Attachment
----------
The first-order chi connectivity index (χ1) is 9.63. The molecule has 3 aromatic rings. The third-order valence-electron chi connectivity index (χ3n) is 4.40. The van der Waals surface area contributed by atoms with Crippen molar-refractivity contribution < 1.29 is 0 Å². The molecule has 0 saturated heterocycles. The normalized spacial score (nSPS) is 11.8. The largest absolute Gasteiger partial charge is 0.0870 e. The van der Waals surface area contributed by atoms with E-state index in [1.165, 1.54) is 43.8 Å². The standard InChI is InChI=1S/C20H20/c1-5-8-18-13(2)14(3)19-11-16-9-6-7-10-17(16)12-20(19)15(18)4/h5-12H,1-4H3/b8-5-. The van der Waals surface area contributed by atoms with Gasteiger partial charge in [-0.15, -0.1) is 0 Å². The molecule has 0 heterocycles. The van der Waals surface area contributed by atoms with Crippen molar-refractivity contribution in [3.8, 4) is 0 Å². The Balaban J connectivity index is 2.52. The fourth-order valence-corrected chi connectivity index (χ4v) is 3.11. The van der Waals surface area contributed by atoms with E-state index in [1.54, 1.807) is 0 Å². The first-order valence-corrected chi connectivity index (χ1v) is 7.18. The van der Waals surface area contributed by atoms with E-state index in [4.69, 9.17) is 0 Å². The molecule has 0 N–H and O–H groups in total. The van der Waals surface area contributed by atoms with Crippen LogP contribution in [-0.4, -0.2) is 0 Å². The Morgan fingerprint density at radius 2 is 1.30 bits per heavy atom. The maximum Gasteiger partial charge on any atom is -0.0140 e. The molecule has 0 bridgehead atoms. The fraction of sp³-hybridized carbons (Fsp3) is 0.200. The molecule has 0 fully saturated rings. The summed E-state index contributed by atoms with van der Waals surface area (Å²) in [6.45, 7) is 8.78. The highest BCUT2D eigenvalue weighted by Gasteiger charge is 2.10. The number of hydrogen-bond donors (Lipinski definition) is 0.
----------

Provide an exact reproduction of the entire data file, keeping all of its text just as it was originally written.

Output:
The first-order chi connectivity index (χ1) is 9.63. The molecule has 3 aromatic rings. The third-order valence-electron chi connectivity index (χ3n) is 4.40. The van der Waals surface area contributed by atoms with Crippen molar-refractivity contribution < 1.29 is 0 Å². The molecule has 0 saturated heterocycles. The normalized spacial score (nSPS) is 11.8. The largest absolute Gasteiger partial charge is 0.0870 e. The van der Waals surface area contributed by atoms with E-state index in [1.165, 1.54) is 43.8 Å². The standard InChI is InChI=1S/C20H20/c1-5-8-18-13(2)14(3)19-11-16-9-6-7-10-17(16)12-20(19)15(18)4/h5-12H,1-4H3/b8-5-. The van der Waals surface area contributed by atoms with Gasteiger partial charge in [-0.15, -0.1) is 0 Å². The molecule has 0 heterocycles. The van der Waals surface area contributed by atoms with Crippen molar-refractivity contribution in [3.8, 4) is 0 Å². The Balaban J connectivity index is 2.52. The fourth-order valence-corrected chi connectivity index (χ4v) is 3.11. The van der Waals surface area contributed by atoms with E-state index in [1.54, 1.807) is 0 Å². The first-order valence-corrected chi connectivity index (χ1v) is 7.18. The van der Waals surface area contributed by atoms with E-state index in [4.69, 9.17) is 0 Å². The molecule has 0 N–H and O–H groups in total. The van der Waals surface area contributed by atoms with Crippen LogP contribution in [-0.4, -0.2) is 0 Å². The Morgan fingerprint density at radius 2 is 1.30 bits per heavy atom. The maximum Gasteiger partial charge on any atom is -0.0140 e. The molecule has 0 bridgehead atoms. The fraction of sp³-hybridized carbons (Fsp3) is 0.200. The molecule has 0 fully saturated rings. The summed E-state index contributed by atoms with van der Waals surface area (Å²) in [6.45, 7) is 8.78. The highest BCUT2D eigenvalue weighted by Gasteiger charge is 2.10. The number of hydrogen-bond donors (Lipinski definition) is 0.